Ralph W. Pope
Ralph Wainwright Pope, was born at Great Barrington, MA in August 16th, 1844 to Ebenezer and Electa Leonard (Wainwright) Pope, and was the younger brother of Franklin Pope. He received his education in local schools, Amherst Academy, and the North Amherst district school, but ill health caused him to leave school at the age of thirteen.
His principal childhood amusements lay in the general field of mechanics, and as a boy he learned telegraphy and other features of railroad work, later entering the employ of the Housatonic Railroad Company as a telegrapher at the age of fifteen. His later connections in telegraph work were with the American Telegraph Company in 1862, the Collins Overland Telegraph Expedition to British Columbia in 1865, the Bankers and Brokers Telegraph Company in 1867, and the Gold and Stock Telegraph Company in 1872.
In addition to his other position, he was engaged in 1867 as assistant editor of the "Telegrapher". After filling the position of deputy superintendent with the Gold and Stock Telegraph Company since 1880, he was in 1882 appointed manager of the Union Electric Manufacturing Company, New York. He became associate editor of "The Electrician and Electrical Engineer" in 1884.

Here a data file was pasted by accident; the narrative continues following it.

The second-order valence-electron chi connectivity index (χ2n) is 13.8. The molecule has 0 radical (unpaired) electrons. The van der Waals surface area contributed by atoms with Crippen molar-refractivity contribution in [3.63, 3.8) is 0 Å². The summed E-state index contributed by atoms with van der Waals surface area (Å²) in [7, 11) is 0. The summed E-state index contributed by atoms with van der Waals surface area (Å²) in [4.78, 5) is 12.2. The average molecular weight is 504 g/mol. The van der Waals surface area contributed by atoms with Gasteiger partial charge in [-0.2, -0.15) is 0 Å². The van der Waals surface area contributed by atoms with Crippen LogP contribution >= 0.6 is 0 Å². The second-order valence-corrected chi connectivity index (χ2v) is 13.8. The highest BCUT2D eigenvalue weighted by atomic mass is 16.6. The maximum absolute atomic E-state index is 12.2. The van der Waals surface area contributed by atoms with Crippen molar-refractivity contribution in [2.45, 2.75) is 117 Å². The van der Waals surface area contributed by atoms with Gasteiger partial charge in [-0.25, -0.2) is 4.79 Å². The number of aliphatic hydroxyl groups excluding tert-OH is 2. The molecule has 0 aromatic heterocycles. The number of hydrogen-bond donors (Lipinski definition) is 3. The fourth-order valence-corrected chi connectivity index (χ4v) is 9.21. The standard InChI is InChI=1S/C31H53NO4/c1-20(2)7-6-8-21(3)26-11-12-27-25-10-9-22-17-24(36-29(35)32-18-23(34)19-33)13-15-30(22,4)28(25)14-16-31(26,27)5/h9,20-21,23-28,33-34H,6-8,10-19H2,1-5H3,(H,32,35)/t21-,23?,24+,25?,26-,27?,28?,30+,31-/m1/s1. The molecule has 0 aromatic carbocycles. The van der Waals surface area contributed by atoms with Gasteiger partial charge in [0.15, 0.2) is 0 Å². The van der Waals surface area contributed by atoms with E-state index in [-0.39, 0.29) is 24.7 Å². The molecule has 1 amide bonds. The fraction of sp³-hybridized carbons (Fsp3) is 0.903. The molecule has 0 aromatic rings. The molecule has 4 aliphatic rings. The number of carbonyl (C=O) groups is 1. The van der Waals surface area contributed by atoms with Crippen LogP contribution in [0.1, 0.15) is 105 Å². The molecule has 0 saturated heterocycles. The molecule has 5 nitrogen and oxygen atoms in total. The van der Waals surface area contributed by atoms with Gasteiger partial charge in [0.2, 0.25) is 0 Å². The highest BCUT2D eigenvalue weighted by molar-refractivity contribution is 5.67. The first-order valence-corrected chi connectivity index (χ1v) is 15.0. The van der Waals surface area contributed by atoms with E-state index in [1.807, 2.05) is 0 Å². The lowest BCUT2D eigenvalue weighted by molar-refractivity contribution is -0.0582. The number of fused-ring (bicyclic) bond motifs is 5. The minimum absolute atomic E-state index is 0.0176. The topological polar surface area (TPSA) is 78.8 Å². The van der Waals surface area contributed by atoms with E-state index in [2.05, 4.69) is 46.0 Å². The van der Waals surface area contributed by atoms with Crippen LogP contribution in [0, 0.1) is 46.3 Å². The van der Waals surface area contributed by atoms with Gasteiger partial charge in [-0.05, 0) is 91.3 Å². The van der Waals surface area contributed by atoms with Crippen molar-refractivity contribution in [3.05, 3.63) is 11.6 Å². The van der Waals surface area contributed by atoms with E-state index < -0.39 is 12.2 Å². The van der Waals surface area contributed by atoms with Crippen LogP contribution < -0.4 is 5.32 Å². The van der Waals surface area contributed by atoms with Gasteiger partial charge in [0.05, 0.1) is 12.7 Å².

In 1890, he founded the monthly "Electric Power", and in 1892 he became editor, for electrical terms, of the Standard Dictionary.
Mr. Pope had been elected Secretary of the American Institute of Electrical Engineers in 1885, the year after it was organized, in 1887 agreed to devote nearly his entire time to the duties of this office. He continued in this position until he decided, in 1911, to retire from active service, and was appointed Honorary Secretary for life.
In a report prepared by a committee on resolutions appointed by the president of the Institute under authority of the Board of Directors, Mr. Pope's faithful and loyal service to the Institute was officially recognized. During his tenure of office, this organization had developed from a small group to a society with several thousand members. His enthusiasm for the development of local meetings was primarily responsible for the inauguration, in 1902, of plans which resulted, during the next thirty years, in the organization of 60 sections and 109 student branches, and which have contributed greatly to the continued progress of the Institute.
Mr. Pope married Alice Ellen Judson on November 25th, 1868, and died suddenly on November 1st, 1929, at age of 85, survived by a son Frank J., and a daughter, Ellen Lowery.